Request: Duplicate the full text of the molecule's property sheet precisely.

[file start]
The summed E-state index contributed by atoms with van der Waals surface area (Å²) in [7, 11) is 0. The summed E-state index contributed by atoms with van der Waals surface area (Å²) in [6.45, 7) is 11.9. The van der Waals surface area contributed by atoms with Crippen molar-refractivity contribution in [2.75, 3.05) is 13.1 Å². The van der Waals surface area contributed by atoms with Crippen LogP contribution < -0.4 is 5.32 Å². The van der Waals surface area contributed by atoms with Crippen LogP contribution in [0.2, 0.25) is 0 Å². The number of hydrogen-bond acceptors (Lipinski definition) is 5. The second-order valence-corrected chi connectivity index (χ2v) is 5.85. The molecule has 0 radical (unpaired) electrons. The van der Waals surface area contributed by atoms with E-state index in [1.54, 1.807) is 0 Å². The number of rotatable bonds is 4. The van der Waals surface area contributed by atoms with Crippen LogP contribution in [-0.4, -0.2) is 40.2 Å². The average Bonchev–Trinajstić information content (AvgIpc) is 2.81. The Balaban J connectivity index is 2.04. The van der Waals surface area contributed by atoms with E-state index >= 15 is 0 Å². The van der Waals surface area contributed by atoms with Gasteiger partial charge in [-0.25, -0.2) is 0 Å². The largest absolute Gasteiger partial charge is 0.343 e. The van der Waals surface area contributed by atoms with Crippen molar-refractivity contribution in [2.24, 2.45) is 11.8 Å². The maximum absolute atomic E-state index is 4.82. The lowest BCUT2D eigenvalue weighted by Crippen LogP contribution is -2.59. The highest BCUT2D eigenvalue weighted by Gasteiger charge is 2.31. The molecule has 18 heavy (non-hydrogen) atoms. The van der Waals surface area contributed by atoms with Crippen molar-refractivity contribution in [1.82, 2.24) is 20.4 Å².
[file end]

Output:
The summed E-state index contributed by atoms with van der Waals surface area (Å²) in [7, 11) is 0. The summed E-state index contributed by atoms with van der Waals surface area (Å²) in [6.45, 7) is 11.9. The van der Waals surface area contributed by atoms with Crippen molar-refractivity contribution in [2.75, 3.05) is 13.1 Å². The van der Waals surface area contributed by atoms with Crippen LogP contribution < -0.4 is 5.32 Å². The van der Waals surface area contributed by atoms with Crippen LogP contribution in [0.2, 0.25) is 0 Å². The number of hydrogen-bond acceptors (Lipinski definition) is 5. The second-order valence-corrected chi connectivity index (χ2v) is 5.85. The molecule has 0 radical (unpaired) electrons. The van der Waals surface area contributed by atoms with E-state index in [1.54, 1.807) is 0 Å². The number of rotatable bonds is 4. The van der Waals surface area contributed by atoms with Crippen LogP contribution in [-0.4, -0.2) is 40.2 Å². The average Bonchev–Trinajstić information content (AvgIpc) is 2.81. The Balaban J connectivity index is 2.04. The van der Waals surface area contributed by atoms with E-state index >= 15 is 0 Å². The van der Waals surface area contributed by atoms with Gasteiger partial charge in [-0.25, -0.2) is 0 Å². The largest absolute Gasteiger partial charge is 0.343 e. The van der Waals surface area contributed by atoms with Crippen molar-refractivity contribution in [2.24, 2.45) is 11.8 Å². The maximum absolute atomic E-state index is 4.82. The lowest BCUT2D eigenvalue weighted by Crippen LogP contribution is -2.59. The highest BCUT2D eigenvalue weighted by Gasteiger charge is 2.31. The molecule has 18 heavy (non-hydrogen) atoms. The van der Waals surface area contributed by atoms with Crippen molar-refractivity contribution in [1.82, 2.24) is 20.4 Å².